WD is clearly attempting to compete with online services with this and its other cloud storage offerings. The main selling proposition is that you can spend $150-$250 and have really fast local storage at home and easily-accessed storage from anywhere else there is Internet.
I think the value proposition of price per gigabyte storage space is a solid one. Dropbox would run $500/yr for 500 GB. OneDrive/SkyDrive is $100/yr for 200 GB. Google Drive is $120/yr for 1 TB. In terms of having remotely-accessible storage, a cloud storage NAS like the MyCloud is a bargain.
However, the most valuable features of the MyCloud are still home network centered. UPNP/DLNA media playback, automated backups, etc. Automatic syncing, mobile picture backup, and easy sharing are features of the cloud services that cloud storage doesn’t quite seem to have yet. Especially that last one: that’s a problem that, to my knowledge, hasn’t been solved well yet.
These days, I review things from primarily an OS X and Android standpoint because those are what I use primarily. OS X is a supported platform for MyCloud, so my frustrations are certainly merited. The MyCloud-OS X interaction leaves much to be desired, but the Android experience is acceptable.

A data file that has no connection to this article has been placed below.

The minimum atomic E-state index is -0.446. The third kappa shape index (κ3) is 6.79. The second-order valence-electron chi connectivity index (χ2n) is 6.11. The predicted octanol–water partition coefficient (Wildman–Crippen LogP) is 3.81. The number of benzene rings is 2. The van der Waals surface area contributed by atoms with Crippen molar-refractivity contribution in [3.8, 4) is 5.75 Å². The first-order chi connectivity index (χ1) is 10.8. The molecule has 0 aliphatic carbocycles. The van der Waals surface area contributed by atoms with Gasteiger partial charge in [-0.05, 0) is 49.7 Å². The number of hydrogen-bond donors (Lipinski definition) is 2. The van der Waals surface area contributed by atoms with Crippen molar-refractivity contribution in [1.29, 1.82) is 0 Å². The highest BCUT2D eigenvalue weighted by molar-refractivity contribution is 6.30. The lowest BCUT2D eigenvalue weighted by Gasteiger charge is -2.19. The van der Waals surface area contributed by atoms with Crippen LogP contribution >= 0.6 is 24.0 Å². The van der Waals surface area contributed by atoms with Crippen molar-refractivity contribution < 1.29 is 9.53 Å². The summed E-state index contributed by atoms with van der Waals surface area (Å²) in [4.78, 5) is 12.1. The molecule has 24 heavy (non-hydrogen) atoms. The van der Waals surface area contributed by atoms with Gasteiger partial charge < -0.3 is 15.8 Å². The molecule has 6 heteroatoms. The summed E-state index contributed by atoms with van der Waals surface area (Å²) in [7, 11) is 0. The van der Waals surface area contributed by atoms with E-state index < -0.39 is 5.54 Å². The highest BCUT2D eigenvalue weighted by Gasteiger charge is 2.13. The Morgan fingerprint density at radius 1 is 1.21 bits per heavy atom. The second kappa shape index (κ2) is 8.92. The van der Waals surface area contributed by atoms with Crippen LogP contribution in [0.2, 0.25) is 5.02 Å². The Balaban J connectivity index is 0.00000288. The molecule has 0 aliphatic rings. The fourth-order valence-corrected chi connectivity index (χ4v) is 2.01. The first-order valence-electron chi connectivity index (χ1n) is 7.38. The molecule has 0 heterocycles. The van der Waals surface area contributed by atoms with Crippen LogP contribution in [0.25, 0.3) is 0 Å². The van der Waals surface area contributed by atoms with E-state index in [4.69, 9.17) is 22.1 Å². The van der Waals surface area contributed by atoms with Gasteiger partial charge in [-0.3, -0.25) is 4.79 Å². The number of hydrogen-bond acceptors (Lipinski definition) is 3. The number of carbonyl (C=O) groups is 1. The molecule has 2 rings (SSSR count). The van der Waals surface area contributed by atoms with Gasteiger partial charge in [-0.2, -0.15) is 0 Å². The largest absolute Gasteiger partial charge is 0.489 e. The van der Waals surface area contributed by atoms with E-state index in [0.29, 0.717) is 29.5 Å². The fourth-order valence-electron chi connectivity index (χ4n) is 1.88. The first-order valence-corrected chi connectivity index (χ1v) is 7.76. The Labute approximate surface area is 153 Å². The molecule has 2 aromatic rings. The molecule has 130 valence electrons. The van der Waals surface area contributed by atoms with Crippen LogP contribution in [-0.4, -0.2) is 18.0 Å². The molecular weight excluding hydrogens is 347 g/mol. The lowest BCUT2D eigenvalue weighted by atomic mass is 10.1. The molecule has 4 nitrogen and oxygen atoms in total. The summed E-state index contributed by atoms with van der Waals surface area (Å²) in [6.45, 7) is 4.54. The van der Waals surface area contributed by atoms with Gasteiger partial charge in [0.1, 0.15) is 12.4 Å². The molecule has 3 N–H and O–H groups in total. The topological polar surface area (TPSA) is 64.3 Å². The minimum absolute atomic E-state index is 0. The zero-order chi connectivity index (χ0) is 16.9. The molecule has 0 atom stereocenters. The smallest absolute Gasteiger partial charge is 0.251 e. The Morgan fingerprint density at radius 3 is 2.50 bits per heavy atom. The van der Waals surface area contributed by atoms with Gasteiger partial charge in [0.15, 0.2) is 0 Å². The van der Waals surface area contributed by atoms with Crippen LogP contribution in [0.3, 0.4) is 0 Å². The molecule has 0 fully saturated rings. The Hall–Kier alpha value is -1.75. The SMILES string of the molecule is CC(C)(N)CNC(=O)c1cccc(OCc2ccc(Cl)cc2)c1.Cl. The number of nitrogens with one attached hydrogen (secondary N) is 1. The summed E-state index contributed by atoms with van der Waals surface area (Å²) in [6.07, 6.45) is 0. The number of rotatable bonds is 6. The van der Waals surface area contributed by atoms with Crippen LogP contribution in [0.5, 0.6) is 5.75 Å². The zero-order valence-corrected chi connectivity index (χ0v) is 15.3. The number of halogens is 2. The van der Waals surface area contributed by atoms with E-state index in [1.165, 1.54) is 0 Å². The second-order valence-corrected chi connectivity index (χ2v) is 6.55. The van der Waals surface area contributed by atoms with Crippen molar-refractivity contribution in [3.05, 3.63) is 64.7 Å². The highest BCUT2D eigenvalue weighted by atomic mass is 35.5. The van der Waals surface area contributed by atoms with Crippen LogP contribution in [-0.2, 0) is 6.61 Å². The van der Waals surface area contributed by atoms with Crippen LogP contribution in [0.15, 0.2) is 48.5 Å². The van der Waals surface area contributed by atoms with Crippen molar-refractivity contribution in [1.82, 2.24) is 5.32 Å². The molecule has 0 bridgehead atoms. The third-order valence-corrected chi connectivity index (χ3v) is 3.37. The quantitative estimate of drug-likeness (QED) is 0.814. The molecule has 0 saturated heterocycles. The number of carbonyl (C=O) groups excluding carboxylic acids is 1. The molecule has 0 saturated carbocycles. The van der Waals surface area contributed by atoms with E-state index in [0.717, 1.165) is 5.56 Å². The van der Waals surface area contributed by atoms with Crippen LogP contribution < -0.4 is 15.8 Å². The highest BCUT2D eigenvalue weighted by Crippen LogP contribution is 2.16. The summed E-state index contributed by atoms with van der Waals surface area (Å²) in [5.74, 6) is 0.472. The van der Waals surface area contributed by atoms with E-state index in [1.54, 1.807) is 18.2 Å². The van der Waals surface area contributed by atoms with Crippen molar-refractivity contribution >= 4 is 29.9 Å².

Overall ThinkComputers gives the WD My Cloud 2TB Personal Cloud Storage a 7 out of 10 score.
– Super simple plug-in-and-go setup
– USB 3.0 for expansion
– Mobile app auto-sync is pretty slick
– WD2GO system makes users not have to think about how to get to their data
– Seemingly no way to opt out of WD2GO
– Horrible issues getting WD2GO to work on OS X
– Unable to connect remotely on OS X
– Two year warranty when the drive instead normally has a three year warranty
– Fix the OS X issues
— Get away from Java applets
— Get away from Adobe Air
— Using HTML5 and a native or Java fat client would greatly improve the user experience
– Implement automatic backup of media from mobile devices
– Give users a way to share access somehow
Colin Dean has been a writer for ThinkComputers since 2006.